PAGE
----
"I don't know if I could really say that one was bigger than the other. When you have a knee injury and you can't walk it's really frustrating. They [injuries] are all pretty bad.
I think the fact that there didn't seem like much I could really do about the injury was a different type of frustration. We make small tweaks to what I was able to do to in my routine and found a way for me to be active without putting my health in danger. I also did some sort of balance training with some neurological physical therapists."
I had read an old interview that said that had you laying on the ground and rolling around with goggles on.
"Yeah we tried a lot of things with my concussion and some of them maybe worked and some of them didn't. The problem with concussions is that they are so different there is no tool to measure your strength or gains.
Trying to just see which ones work and sometimes it is just a matter of time and managing it mentally. With any injury you have to keep hope and faith that things will be fine and do the things that your doctors ask of you.
I try to do all those things and luckily in my case those things resolved and haven't come back but I think that's definitely a credit to the system around me."
Do you think that helmets (like the one Carr wears each game) should be instituted at the youth league levels? That way players come up wearing them as normal part of the game rather than a reactionary tool after injury.
"I don't know.
I think obviously having a concussion and being a professional athlete gives you some sort of platform to speak on but I think I would have to defer to medical experts on the solvency of it and preventative device for children and reducing the risks of concussions.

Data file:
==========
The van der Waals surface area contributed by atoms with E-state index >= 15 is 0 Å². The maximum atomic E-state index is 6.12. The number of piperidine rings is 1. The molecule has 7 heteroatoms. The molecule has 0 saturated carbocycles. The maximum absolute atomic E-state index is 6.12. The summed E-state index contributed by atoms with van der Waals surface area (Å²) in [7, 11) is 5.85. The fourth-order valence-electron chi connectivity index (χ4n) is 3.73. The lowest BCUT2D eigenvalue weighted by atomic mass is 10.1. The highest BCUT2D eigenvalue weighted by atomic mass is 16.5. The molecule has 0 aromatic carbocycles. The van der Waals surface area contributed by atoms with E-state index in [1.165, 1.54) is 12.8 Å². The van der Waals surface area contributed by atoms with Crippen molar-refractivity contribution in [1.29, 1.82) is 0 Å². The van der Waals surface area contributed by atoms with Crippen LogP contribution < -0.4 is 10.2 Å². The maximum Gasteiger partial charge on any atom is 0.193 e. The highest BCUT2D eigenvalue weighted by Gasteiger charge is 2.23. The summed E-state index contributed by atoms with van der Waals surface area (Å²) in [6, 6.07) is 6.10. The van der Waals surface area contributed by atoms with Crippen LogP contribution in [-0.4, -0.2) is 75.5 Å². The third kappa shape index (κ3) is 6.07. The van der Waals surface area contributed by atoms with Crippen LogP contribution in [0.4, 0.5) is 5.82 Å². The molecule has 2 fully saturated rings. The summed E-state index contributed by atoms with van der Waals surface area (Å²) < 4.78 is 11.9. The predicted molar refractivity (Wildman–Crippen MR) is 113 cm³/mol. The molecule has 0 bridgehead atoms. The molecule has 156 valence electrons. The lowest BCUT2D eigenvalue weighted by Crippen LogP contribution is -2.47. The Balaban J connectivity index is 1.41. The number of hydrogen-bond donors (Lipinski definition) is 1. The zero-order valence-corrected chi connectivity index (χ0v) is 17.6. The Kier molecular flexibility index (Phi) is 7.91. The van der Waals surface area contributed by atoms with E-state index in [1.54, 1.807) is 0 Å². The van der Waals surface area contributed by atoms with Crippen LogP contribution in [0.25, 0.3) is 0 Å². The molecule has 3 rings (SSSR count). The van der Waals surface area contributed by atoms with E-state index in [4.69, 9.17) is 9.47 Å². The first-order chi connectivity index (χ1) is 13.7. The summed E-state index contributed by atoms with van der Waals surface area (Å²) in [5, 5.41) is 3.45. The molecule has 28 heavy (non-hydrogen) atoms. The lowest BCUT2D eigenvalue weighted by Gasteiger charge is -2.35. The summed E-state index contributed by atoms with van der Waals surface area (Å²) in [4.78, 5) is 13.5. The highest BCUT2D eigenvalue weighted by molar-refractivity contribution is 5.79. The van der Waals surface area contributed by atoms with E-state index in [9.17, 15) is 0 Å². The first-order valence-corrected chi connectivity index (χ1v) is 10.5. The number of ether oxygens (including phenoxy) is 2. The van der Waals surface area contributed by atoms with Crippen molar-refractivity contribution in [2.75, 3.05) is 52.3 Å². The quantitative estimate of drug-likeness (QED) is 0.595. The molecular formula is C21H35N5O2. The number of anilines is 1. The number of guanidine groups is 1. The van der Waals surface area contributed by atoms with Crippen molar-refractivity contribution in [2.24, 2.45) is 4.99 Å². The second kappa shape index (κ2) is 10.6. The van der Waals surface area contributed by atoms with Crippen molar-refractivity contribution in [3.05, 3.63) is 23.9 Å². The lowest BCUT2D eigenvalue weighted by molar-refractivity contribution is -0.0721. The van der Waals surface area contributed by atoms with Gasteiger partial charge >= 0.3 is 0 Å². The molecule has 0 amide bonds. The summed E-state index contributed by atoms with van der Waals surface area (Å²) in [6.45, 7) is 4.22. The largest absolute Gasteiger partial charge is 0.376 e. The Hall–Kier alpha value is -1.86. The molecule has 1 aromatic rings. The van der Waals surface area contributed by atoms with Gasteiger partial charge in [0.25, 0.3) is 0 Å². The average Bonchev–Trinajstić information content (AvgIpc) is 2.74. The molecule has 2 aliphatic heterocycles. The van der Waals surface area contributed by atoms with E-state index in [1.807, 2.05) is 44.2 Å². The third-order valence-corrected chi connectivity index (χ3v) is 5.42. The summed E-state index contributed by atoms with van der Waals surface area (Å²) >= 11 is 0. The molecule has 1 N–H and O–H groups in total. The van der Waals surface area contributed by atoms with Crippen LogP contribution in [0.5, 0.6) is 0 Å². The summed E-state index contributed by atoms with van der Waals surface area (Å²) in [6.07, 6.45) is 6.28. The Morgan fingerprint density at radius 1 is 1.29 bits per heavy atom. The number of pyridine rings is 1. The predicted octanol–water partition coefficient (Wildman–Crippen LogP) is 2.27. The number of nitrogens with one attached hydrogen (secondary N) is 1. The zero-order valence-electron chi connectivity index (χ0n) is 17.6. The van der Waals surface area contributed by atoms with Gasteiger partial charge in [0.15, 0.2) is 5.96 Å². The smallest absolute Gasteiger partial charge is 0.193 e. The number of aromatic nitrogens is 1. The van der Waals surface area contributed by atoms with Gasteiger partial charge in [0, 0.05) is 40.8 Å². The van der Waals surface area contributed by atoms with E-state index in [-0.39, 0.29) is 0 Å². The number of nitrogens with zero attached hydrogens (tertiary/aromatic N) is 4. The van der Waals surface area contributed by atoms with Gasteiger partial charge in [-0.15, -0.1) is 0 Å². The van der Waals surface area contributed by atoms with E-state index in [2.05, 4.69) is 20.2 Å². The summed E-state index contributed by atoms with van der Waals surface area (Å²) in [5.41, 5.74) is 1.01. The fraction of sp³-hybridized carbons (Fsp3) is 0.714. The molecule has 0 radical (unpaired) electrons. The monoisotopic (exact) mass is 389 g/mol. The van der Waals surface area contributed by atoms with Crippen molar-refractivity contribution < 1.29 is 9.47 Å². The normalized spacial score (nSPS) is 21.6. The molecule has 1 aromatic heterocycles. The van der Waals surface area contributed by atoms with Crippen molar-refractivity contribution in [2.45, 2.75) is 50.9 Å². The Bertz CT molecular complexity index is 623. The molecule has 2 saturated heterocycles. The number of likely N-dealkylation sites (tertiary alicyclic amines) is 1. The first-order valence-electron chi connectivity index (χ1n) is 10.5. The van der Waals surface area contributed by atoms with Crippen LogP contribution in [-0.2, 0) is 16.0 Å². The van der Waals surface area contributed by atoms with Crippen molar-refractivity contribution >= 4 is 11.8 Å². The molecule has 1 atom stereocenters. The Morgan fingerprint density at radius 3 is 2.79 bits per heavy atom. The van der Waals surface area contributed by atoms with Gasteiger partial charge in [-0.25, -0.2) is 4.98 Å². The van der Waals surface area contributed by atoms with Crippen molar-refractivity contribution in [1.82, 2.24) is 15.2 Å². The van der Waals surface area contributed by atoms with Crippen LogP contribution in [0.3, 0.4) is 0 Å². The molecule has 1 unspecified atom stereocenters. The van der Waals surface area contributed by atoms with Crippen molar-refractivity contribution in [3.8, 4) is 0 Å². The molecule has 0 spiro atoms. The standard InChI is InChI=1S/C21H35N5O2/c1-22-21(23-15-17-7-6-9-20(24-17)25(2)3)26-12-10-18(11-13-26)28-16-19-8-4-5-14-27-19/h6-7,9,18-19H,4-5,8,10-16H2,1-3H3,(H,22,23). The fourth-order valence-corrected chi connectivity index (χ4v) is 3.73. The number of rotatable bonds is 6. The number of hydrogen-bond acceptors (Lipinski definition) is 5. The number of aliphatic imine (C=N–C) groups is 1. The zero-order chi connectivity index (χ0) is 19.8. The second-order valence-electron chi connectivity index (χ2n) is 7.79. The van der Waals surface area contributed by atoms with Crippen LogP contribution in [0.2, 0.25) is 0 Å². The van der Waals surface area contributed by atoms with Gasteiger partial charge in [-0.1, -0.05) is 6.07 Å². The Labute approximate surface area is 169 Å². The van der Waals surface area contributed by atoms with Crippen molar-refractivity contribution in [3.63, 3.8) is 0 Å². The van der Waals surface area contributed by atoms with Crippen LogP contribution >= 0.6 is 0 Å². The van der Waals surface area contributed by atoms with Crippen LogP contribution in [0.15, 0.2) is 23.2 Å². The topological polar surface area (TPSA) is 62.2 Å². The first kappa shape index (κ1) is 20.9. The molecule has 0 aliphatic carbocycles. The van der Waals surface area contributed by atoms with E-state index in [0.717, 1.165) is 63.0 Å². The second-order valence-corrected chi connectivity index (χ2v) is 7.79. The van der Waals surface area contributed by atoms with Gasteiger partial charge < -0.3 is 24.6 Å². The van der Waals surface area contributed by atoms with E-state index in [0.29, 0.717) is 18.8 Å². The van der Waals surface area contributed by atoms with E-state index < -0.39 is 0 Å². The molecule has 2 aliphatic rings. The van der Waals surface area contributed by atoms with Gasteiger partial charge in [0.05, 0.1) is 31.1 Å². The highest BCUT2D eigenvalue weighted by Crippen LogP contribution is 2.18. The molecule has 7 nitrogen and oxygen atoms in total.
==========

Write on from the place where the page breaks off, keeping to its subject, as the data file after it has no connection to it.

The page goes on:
Each player has to make their own decision on what is best for them I am not an advocate for that but I think that when it comes to anything in life, you have to weigh the options and see what the ways are to protect yourself from injury and see what risk you are willing to take or not willing to take.
I can stand up and talk about it as a topic of conversation and media outlets and it's being spoken about on ESPN and SportCenter and different organizations like what Taylor Twellman (thinktaylor.org) started.
I think if you speak to neurologists, I don't think they have a final verdict on head injuries or concussions, but I think for now the dialogue is a good place to start."
One thing that we are starting to see on the field more is players wearing helmets to protect their heads from concussion. As they grow in popularity so do the options as far as coverage- full head coverage or ones like the Full 90 which is more of a headband style. Upon returning to the field, Carr began wearing a full coverage helmet to help protect his head from further damage. It has since taken on a life of its own, so you know I wasn't going to let the chance go by to talk about it.
So the helmet, how did that get brought up to you during your recovery?
"I was encouraged to try one of the protective head devices I have seen players before.